Teaching and Parenting Philosophy

In any house or classroom, there are essential values that must be maintained in order for masters to bring maturity to their pupils.


The first value is honesty or integrity.


The rules must be followed and enforced. Good rules that are not enforced consistently and fairly will nullify any good intended. When there is consistency based on these pre-determined rules, trust is built, which ultimately leads to good relationships between master and pupil, and pupil and pupil.


The second value is proper acceptance.


There must be respect for each other, along with acceptance in the differences between levels of growth and personality within a framework of correct behavior. Improper behavior must not be accepted, for it will produce the opposite result intended. Proper acceptance to err and try again builds confidence, which ultimately leads to good relationships between master and pupil, and pupil and pupil.


The third value is tangible rewards for good behavior and effort.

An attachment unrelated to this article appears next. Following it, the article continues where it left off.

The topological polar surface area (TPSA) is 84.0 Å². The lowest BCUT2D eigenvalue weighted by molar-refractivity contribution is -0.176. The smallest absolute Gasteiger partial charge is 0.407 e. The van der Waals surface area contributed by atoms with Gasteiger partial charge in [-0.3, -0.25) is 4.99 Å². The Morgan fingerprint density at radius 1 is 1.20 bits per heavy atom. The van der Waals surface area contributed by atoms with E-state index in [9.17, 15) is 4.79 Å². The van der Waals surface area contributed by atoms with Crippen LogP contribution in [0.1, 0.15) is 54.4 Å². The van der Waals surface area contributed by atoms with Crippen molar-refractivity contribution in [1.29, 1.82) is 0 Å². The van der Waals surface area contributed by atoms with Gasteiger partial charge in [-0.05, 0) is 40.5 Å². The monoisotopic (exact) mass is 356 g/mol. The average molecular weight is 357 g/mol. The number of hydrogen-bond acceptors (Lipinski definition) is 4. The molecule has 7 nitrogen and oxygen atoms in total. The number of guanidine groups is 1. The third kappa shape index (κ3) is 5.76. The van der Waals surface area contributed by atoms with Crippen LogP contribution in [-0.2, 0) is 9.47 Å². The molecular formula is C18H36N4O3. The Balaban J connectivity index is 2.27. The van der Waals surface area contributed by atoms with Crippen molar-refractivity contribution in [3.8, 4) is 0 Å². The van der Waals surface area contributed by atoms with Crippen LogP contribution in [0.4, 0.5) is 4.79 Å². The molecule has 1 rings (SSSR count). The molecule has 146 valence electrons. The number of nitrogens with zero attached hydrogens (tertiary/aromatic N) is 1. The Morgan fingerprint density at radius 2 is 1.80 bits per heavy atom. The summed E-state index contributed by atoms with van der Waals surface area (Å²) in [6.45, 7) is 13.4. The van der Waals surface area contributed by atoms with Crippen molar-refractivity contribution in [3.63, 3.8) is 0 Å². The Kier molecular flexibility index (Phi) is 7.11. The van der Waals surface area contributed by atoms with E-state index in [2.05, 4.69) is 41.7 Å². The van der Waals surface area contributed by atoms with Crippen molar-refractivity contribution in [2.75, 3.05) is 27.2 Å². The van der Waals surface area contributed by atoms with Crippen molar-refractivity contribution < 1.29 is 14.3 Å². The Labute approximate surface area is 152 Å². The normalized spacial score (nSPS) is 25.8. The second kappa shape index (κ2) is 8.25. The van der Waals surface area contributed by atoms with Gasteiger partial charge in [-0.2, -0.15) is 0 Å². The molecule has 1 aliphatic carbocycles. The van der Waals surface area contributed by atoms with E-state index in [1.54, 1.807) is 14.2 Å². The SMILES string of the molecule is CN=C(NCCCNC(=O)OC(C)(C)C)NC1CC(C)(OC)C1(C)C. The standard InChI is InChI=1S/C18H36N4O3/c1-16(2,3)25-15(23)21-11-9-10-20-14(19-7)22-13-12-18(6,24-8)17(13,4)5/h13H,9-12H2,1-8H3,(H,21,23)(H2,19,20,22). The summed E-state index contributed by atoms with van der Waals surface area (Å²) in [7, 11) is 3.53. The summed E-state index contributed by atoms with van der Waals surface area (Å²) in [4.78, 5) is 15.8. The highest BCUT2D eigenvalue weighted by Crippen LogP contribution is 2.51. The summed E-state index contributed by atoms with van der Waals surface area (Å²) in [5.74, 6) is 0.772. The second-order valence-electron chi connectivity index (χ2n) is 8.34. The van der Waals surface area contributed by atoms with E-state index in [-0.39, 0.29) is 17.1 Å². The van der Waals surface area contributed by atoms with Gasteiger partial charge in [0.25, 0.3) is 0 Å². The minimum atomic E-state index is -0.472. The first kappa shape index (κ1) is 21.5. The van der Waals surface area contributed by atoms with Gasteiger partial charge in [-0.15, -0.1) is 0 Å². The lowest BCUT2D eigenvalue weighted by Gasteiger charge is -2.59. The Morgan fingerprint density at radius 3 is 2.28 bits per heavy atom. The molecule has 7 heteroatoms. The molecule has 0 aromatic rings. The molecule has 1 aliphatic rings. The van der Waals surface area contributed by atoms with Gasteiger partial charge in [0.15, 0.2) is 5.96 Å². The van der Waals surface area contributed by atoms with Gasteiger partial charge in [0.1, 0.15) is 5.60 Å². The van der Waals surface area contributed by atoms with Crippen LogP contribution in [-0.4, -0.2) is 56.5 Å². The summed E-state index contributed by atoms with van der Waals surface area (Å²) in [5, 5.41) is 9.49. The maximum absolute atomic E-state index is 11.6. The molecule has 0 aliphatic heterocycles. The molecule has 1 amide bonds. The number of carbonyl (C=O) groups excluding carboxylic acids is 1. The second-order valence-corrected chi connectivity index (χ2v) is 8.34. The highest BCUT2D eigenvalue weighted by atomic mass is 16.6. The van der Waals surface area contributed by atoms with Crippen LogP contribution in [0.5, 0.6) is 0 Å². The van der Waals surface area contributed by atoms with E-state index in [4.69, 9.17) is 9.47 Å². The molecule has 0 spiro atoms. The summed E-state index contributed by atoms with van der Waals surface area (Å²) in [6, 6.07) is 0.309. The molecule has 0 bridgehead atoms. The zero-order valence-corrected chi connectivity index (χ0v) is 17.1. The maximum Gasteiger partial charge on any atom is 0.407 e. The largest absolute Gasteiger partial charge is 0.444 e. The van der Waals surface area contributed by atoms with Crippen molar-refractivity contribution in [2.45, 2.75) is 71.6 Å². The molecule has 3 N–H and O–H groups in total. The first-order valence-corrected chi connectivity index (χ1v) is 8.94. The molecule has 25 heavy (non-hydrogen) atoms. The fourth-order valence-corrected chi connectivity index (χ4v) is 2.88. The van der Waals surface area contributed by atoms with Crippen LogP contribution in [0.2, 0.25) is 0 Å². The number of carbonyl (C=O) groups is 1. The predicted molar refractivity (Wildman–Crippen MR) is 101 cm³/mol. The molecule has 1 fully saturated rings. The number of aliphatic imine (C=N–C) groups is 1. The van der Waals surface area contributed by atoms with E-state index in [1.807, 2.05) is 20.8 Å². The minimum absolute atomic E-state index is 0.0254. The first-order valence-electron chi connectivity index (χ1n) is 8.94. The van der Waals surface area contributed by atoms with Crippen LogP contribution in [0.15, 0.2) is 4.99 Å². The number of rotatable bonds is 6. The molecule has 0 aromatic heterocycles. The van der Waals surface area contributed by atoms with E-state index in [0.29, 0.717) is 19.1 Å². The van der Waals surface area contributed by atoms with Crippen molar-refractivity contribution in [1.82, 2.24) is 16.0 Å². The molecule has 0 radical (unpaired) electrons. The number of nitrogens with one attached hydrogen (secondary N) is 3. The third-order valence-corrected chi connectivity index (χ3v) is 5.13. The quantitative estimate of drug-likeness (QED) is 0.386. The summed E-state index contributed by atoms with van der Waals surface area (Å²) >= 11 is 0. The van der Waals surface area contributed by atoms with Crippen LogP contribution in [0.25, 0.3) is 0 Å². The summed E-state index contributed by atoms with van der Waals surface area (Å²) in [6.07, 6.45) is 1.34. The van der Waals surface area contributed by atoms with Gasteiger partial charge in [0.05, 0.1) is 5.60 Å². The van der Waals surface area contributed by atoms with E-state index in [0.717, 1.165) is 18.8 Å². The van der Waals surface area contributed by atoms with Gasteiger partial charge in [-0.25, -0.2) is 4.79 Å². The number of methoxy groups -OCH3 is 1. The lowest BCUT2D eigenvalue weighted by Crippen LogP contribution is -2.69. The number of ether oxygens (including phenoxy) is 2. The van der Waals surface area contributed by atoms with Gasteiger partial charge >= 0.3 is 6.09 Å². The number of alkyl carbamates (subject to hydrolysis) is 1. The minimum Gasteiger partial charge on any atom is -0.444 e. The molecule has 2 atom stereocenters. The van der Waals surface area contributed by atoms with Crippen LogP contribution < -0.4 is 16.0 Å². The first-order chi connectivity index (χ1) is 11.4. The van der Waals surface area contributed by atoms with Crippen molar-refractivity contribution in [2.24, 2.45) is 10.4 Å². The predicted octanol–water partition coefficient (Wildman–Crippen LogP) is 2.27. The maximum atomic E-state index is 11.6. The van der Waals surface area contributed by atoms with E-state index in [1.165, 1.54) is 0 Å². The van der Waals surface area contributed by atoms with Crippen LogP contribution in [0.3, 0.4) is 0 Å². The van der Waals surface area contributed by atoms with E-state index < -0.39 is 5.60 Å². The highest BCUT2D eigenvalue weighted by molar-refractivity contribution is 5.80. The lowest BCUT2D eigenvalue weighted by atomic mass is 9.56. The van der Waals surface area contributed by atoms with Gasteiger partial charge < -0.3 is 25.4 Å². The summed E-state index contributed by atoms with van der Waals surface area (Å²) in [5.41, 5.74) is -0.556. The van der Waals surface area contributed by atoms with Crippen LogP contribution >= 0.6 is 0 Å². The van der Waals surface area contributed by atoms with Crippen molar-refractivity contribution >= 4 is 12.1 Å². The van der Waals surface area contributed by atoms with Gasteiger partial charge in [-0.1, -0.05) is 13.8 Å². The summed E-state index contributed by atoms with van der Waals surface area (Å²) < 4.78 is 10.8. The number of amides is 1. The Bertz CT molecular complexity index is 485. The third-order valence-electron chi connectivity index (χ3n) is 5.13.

Masters must tell the pupils why the rules and values prescribed are beneficial and right. Effort toward the goals of these rules and values must be encouraged through tangible rewards. At the same time, the master must never reward improper behavior, for it would encourage the opposite of what is intended. Tangible rewards for good behavior and effort produce motivation, which ultimately leads to good relationships between master and pupil, and pupil and pupil.


As you have noticed, the end goal of all three values is good relationships. That is because good relationships allow learning to flourish. Poor relationships hinder learning. Therefore, there are three action steps to take to ensure a positive home or classroom conductive to producing maturity in pupils.


1. Clearly explain, demonstrate, and expect the essential values.

2. Immediately punish the following: dishonesty, bullying, and apathy.

3. Maintain an agreement with superiors, if any, regarding these essential values (i.e. parents, co-teachers, spouses, supervisors).


The first value, honesty, precedes proper acceptance and the giving and receiving of meaningful rewards, ultimately creating an atmosphere of good relationships with the goal of producing maturity in pupils likened to that of their masters.


Concordantly, the proper place to start in creating an environment conducive to producing maturity is in outlining clear rules and expectations, and cultivating a culture of honesty and integrity toward them.


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